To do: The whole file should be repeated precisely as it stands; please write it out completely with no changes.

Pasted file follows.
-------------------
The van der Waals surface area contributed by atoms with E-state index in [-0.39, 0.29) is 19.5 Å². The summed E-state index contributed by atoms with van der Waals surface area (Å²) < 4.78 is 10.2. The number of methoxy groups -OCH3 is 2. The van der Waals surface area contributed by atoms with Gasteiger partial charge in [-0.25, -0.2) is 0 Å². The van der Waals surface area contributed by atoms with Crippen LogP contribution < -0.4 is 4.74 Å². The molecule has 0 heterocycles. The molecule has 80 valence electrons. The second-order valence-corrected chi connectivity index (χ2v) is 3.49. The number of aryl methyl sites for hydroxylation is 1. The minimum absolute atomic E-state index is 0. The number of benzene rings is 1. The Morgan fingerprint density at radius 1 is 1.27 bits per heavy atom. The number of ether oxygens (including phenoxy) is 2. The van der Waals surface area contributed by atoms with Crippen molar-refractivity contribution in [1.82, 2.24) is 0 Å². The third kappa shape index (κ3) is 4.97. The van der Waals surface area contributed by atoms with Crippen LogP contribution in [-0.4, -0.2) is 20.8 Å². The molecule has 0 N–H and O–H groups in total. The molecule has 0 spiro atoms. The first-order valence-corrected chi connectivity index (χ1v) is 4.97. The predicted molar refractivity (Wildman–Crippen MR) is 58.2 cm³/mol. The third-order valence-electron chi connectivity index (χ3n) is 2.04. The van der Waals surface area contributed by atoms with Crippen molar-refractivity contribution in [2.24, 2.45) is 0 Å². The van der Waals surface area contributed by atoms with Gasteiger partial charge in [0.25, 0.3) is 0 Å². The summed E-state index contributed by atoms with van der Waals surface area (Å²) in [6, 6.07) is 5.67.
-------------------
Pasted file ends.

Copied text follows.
The van der Waals surface area contributed by atoms with E-state index in [-0.39, 0.29) is 19.5 Å². The summed E-state index contributed by atoms with van der Waals surface area (Å²) < 4.78 is 10.2. The number of methoxy groups -OCH3 is 2. The van der Waals surface area contributed by atoms with Gasteiger partial charge in [-0.25, -0.2) is 0 Å². The van der Waals surface area contributed by atoms with Crippen LogP contribution < -0.4 is 4.74 Å². The molecule has 0 heterocycles. The molecule has 80 valence electrons. The second-order valence-corrected chi connectivity index (χ2v) is 3.49. The number of aryl methyl sites for hydroxylation is 1. The minimum absolute atomic E-state index is 0. The number of benzene rings is 1. The Morgan fingerprint density at radius 1 is 1.27 bits per heavy atom. The number of ether oxygens (including phenoxy) is 2. The van der Waals surface area contributed by atoms with Crippen molar-refractivity contribution in [1.82, 2.24) is 0 Å². The third kappa shape index (κ3) is 4.97. The van der Waals surface area contributed by atoms with Crippen LogP contribution in [-0.4, -0.2) is 20.8 Å². The molecule has 0 N–H and O–H groups in total. The molecule has 0 spiro atoms. The first-order valence-corrected chi connectivity index (χ1v) is 4.97. The predicted molar refractivity (Wildman–Crippen MR) is 58.2 cm³/mol. The third-order valence-electron chi connectivity index (χ3n) is 2.04. The van der Waals surface area contributed by atoms with Crippen molar-refractivity contribution in [2.24, 2.45) is 0 Å². The van der Waals surface area contributed by atoms with Gasteiger partial charge in [0.25, 0.3) is 0 Å². The summed E-state index contributed by atoms with van der Waals surface area (Å²) in [6, 6.07) is 5.67.